Monday, October 29, 2007

Way to Pull Me out of My Own Head

Yesterday was a tough day for me.

I knew that, with my move, I would eventually need to venture into the storage closet and take out all of my Chris-mementos. I had managed to avoid the task for the past three weeks, but with time running out, I needed to face my demons.

Controlling my tears was not an option, for they flowed like flood waters out of my eyes and onto my carpet, as I laid eyes on possessions I hadn’t looked at since the anniversary of our 1st wedding anniversary.

I moved my hand toward one of the boxes, accidentally knocking its cover off and there, exposed, was the picture of Chris I hate most of all. He sits at the table with no shirt on, head down, writing in his calendar book, completely bald. I hate that depiction of him. That photo gets behind me and shoves me out of my denial with the force of the impact of an eighteen-wheeler striking me from behind. I lost my breath and then I lost my ability to maintain my composure.

I then came across tapes and tapes of documentaries that Chris made while he was in school. I entered a meltdown, crying and screaming, “I don’t want these anymore! I don’t want these!” I didn’t know what to do. I didn’t want them and I didn’t want to discard them as though they held no meaning for me, when they always will. I felt trapped.

The two events winded me so that I could no longer see how I was going to take the drive to the Salvation Army with my donations. I only had forty-five minutes to get there and I couldn’t reign the grief back in. I decided to push.

I ran up and down my five flights of stairs five times, carrying arms full of worthy provisions for those who can benefit. I backed my car into the driveway and began loading, using strength derived from all of the anger I continue to suppress. Anger does come in handy. I managed to squeeze boxes, bags and an entire vanity, complete with mirror and bench into my tiny, yet magnificent Pontiac Sunfire. Go Arthur (That’s his name.)!

I continued to choke back tears all the way and when I got there, I pulled up to the front door, turned on my hazard lights and began to unload when a woman began yelling at me for parking there, saying that I was endangering lives. Sigh. I looked at her and very calmly said, “I’ll be out of here in a minute.” My resign softened the blow I would have delivered in her direction.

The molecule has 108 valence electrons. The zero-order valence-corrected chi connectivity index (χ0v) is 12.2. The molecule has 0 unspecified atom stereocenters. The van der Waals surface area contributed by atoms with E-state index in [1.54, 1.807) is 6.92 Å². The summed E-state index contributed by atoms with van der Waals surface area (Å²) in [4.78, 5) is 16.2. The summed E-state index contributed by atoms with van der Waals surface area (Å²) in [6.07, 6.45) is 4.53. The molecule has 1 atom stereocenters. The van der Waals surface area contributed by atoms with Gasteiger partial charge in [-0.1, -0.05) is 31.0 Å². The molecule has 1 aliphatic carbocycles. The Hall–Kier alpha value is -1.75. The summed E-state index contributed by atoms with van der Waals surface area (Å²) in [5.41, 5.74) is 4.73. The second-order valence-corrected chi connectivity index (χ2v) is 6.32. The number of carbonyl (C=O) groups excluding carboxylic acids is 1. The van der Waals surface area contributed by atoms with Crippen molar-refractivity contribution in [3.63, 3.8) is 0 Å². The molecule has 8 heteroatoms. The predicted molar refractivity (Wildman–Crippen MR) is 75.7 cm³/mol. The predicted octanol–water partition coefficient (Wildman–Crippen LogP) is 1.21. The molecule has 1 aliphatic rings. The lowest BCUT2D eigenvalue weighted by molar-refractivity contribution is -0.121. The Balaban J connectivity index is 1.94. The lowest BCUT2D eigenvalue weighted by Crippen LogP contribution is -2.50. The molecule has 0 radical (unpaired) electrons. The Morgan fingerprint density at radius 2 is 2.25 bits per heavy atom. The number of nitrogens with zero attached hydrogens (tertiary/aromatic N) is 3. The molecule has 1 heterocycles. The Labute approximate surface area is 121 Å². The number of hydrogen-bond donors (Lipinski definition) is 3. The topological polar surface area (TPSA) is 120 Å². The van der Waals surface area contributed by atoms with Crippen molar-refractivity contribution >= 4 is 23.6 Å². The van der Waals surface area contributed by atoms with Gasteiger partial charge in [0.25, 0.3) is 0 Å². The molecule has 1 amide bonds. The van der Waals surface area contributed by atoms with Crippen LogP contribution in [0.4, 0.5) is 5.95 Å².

I began loading my stuff into the building, when a man in his 60s came over and said, “I was looking at your pictures. I hope you don’t mind," to which I replied, “Of course not! Would you like them?” His face beamed and after making certain I was okay with him taking them, he thanked me and went on his way.”

So I donated clothing, furniture and other household items and managed to save this man the price of having to buy my pictures, which sent him off with a smile on his face.

How could I not smile, myself?

When I returned home, I called Bonnie to chat for a while. I mentioned to her that I had been considering leaving Chris’ tapes “on the curb” and asked her if she wanted me to hold onto them, instead. She did. So I did. Sometimes, taking the feelings of others into consideration is the way out of my own feelings.

Now I can’t even remember why I didn’t want to take them with me.


Monday, October 22, 2007

Playing Hostage

I’m feeling sad tonight. Not sad enough to drive in front of the 101 bus as it made it’s way down Mystic Ave in Medford when I was turning off of Route 38, but sad, nonetheless.

I feel frustrated when people don’t understand, or don’t try to understand that I have been forever affected by Chris’ death, forever affected by losing my best friend, my love, my husband. Beyond my own loss, I witnessed some very disturbing events, such as the deterioration of my sweet husband’s body, his faith and his life. I looked into his eyes and knew he would never look at me with the same recognition and love with which he looked at me from our first date, on. I don’t hesitate to say that I have been disturbed ever since and I do believe I will be for the remainder of my life.

I miss him. I always will. I love him. I always will.

The good news is that I haven’t written in quite a while, and my writings are fewer and farther between than they once were. I tend to write when I’m sad, and my life has been feeling nice, lately. I feel happy. I still feel sad, but at the same time, I now feel happy.